Thursday, July 31, 2008
Are You a Helicopter Parent?
I received the following inquiry after one of our initial blogs:
I am a Mom of a boy who is 3 ½ and a daughter who just turned 2. I have a recent struggle in my parenting in that I think that I might be doing my kids a great disservice by playing and interacting with them so much. I just love to play with them - that's what I do to engage them. I have been a day camp counselor, ski instructor, led teenage mountain bike trips, etc. So, when I finally had my own kids, I wanted to really be present with them and spend quality time with them. For example, I once told my husband that I saw another Mom bring a book to the park and just sit and read, or that I see other Moms chat and leave their kids to do their own thing. I am always the Mom running around the playground chasing all the kids or playing games with them. My concern is that my kids are so attached to me that they rarely (if ever) leave my side and always want me to play with them.
Wow, what a hot button question for a parent. Wikipedia defines this type of parental behavior as a that of a helicopter parent. Constantly hovering above their child to make sure they are behaving appropriately or are protected from all of the world's dangers and that everyone plays fair or has a equal chance to participate in every activity. In a previous blog, I talked about parents who give their children too many choices. Now we can talk about letting your kids practice new play or communication skills or even to fall down or fail at something. What do I mean fail? Well let's start by saying we need to teach them how to create their own skills, how to play with others, or how to learn how to lose ..... on the playground or in competition.
We have parents call us to discuss our summer sports camps and they inquire if we play competitive games. We answer with enthusiasm, "You Bet!" We believe in healthy competition. It teaches athletes how to win and how to lose. Don't tell anybody, but at camp, the most popular game is dodgeball, a game where you get hit by a flying object and have to sit out until one team wins.
Many parents today are trying to over-structure and control the world in which their child will be operating. I recently received a phone call from a gentleman who introduced himself and said he was calling for his son who had recently graduated from high school and was working this summer at a local city pool as a lifeguard. His son is going to be attending a local junior college and dad (yes, dad!) wanted to know if we were hiring for our winter teaching staff. My first reaction was to tell dad to have his son call me and we would begin the conversation. I realize this young man may be an excellent lifeguard and swim instructor, and just because his dad is hovering and will not let the parent strings detach, I shouldn't hold it against the young man. Are you that dad or mother?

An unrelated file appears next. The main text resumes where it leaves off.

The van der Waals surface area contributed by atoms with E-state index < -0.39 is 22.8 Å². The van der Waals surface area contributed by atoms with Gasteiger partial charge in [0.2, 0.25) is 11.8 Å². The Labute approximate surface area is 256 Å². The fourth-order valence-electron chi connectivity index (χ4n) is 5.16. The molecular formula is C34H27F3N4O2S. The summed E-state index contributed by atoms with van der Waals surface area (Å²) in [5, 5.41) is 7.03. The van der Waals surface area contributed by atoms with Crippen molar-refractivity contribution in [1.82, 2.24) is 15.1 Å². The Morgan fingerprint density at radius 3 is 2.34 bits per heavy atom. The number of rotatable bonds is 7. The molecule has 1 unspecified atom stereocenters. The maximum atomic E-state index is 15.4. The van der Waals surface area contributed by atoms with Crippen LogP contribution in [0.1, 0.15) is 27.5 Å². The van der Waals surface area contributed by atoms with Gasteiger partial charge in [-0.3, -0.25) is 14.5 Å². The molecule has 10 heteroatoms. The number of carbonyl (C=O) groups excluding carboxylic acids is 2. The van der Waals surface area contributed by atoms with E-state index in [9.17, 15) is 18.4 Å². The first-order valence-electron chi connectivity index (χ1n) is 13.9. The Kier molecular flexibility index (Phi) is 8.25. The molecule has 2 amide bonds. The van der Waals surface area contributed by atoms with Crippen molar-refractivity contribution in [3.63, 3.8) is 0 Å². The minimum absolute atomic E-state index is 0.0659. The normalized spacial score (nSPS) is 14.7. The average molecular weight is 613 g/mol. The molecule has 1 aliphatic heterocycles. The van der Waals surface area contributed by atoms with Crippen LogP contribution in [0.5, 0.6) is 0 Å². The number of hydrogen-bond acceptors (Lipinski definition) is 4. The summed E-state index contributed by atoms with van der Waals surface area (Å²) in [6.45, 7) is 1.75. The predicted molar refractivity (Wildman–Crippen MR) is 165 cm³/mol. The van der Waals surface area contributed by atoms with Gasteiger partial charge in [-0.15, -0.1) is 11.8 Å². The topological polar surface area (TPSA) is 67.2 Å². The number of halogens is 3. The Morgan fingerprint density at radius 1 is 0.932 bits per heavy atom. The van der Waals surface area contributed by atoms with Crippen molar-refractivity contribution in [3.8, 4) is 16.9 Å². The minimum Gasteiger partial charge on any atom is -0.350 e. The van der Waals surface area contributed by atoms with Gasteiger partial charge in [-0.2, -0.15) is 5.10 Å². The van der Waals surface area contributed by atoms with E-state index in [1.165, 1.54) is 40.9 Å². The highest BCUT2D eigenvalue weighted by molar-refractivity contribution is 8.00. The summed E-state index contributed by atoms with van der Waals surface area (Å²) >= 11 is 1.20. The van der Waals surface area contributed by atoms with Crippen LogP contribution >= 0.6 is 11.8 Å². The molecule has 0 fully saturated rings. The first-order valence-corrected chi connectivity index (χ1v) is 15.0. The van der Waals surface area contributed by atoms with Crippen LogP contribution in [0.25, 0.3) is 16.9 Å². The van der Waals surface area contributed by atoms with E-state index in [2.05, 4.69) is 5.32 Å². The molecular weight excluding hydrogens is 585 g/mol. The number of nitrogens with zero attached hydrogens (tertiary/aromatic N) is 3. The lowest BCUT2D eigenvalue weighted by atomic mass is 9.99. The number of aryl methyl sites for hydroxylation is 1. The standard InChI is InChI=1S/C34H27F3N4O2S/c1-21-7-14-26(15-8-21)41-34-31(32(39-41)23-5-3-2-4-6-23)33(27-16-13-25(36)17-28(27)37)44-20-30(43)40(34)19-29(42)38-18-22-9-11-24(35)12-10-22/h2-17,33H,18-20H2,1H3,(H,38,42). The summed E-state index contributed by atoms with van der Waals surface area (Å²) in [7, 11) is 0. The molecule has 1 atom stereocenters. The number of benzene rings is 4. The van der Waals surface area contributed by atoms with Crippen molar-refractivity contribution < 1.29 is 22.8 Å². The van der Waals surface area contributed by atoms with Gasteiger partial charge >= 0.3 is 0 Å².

At seventeen years of age, I left home for a college 600 miles away that I had only seen in pictures. I spoke to my parents once a week from the hallway pay phone and began to experience life on my own, far away from the protection of my parent's household. Did I make some mistakes? Certainly, but those experiences helped me to learn and grow and make better decisions. I don't tell my kids, nor did I tell my parents until many years later, that I hitch-hiked from college to Ft. Lauderdale some eleven hundred miles in January of my sophomore year for spring break.
Honestly, I'm not sure that you are the textbook helicopter parent, but I would encourage you to let the reins go and let your kids interact with others and on their own. Let your kids learn how to negotiate with a more aggressive child who is dominating the playground or swing set. Let them play with the other kids while you sit back and chat with the other moms, or become one of those moms who catches up on her reading while her kids play. If your kids fall down - let them get up. If they look at you - give them a thumbs up and go back to reading your book, or just hold the other parent down and say "he'll be fine."
And if you need a recommendation for a good book to read while sitting on a park bench, I've got my recommended reading list coming in a future blog, so keep checking back.